By Dr. Christopher Kent
Hippocrates stated: “Should one part of the body be hotter or colder than the rest, then disease is present in that part.” Since then, significant advances have been made in our understanding of the relationship between the dynamics of health and alterations in temperature.
The chiropractic profession may be justly proud of being pioneers in relating altered skin temperature patterns along the spine to altered neurological function.
Dossa Evins, an engineer-turned-chiropractor, collaborated with B.J. Palmer to produce the neurocalometer in 1924. The neurocalometer (NCM) is composed of two sets of thermocouples and a sensitive galvanometer. By placing the thermocouples in probes which straddle the spine, imbalances in skin temperature at like points may be detected. Later, the capability of recording these temperature differences on a strip chart was added. The instrument with the strip chart recorder was termed the neurocalograph.
There are two principal systems for interpreting paraspinal skin temperature changes associated with vertebral subluxation. These are the “break system” and the “pattern system.” A break is a sharp deflection of the meter needle as the instrument glides along the skin. The level of the break is thought to be the probable level of subluxation.
In the pattern system, the chiropractor compares consecutive readings acquired prior to the administration of an adjustment. If the readings demonstrate a consistent pattern, nerve interference is suggested.
Miller stated: “Persons free of neurological interference tend to display skin temperature readings which continually change, but when the vertebral subluxation and interference to normal neurological function appear on the scene, these changing differentials become static. They no longer display normal adaptability, and at this time the patients said to be ‘in pattern’.”
A different rationale is applied to interpreting the findings of single probe instruments, such as the dermathermograph (DTG). Cold readings, indicating vasoconstriction, are considered clinically significant. However, the regions of vasoconstriction do not necessarily indicate the level of subluxation.
Korr developed the concept of segmental facilitation, where excess sympathetic stimulation may cause vasoconstriction of the arterioles in the skin.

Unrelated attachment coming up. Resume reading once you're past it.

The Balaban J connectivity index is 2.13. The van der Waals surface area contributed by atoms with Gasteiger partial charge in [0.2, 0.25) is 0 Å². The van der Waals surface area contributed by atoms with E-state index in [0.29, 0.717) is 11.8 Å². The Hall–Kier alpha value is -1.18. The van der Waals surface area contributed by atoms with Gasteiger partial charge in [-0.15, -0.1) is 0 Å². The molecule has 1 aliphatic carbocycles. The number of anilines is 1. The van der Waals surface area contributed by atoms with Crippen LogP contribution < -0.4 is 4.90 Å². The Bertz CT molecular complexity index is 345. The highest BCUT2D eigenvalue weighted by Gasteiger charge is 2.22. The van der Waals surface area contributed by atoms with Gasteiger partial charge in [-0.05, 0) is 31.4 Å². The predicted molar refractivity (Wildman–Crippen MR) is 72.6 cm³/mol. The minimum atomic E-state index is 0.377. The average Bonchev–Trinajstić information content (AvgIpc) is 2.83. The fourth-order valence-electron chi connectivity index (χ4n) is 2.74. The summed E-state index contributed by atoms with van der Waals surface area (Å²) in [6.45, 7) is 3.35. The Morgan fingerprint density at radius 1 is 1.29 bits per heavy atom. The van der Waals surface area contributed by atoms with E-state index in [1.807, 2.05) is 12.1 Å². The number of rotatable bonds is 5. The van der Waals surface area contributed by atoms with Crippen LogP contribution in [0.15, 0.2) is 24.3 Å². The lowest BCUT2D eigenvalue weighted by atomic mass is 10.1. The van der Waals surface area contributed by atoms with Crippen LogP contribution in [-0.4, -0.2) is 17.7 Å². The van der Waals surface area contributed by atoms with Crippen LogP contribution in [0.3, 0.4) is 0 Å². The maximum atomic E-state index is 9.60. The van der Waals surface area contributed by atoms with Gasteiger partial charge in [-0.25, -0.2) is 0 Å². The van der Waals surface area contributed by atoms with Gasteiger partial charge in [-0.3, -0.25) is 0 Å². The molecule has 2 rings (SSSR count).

Stillwagon noted that after a sensory neuron synapses with the sympathetic nervous system, pre-ganglionic sympathetic fibers can ascend or descend several levels before producing a vasomotor response. Vasoconstriction may also occur as a result of sympathetic responses to recurrent meningeal nerve irritation.
Acute subluxations may produce the opposite response, vasodilation. The mechanisms involved may include neuroactive substances such as histamine and prostoglandins, and antidromic stimulation of dorsal roots resulting in the release of substance P, causing vasodilation.
Today, there is strong support in the scientific literature for the use of skin temperature measurement to assess sympathetic nerve function.
Uematsu et al measured the temperature differences obtained by measuring 40 matched regions of the body surface in 90 healthy subjects. They concluded, “These values can be used as a standard in assessment of sympathetic nerve function, and the degree of asymmetry is a quantifiable indicator of dysfunction.”
Skin temperature instrumentation is a valuable tool for the subluxation-based chiropractor. Because the autonomic system controls organs and glands as well as blood vessels, assessment of autonomic function is important to the chiropractor concerned with the whole-body implications of the vertebral subluxation. An instrumentation examination is often an excellent place to open a dialogue with the patient concerning the whole person consequences of the subluxation.
Collection and analysis of paraspinal skin temperature data has been simplified and rendered more accurate with the availability of computer based instrumentation.
For example, the Insight Subluxation Station is an integrated platform which provides four channels of surface EMG, two channels of infrared thermometry, and an electronic inclinometer. The infrared sensors permit rapid and accurate skin temperature measurement. Once the readings are taken, the computer can supply NCM or DTG type graphics.
Furthermore, the readings of the patient can be compared to the database published in the Journal of Neurosurgery, and the number of standard deviations from these values displayed.
Instrumentation provides the chiropractor with a rapid, cost effective, objective look at nervous system function. It provides both the doctor and the patient with hard data upon which to base chiropractic management. This liberates the clinician from the symptom-chasing merry-go-round that encumbers many chiropractic practices.
To many chiropractors and patients, nerve interference is an elusive concept. With today’s technology, manifestations of nerve interference can be measured objectively and communicated effectively.
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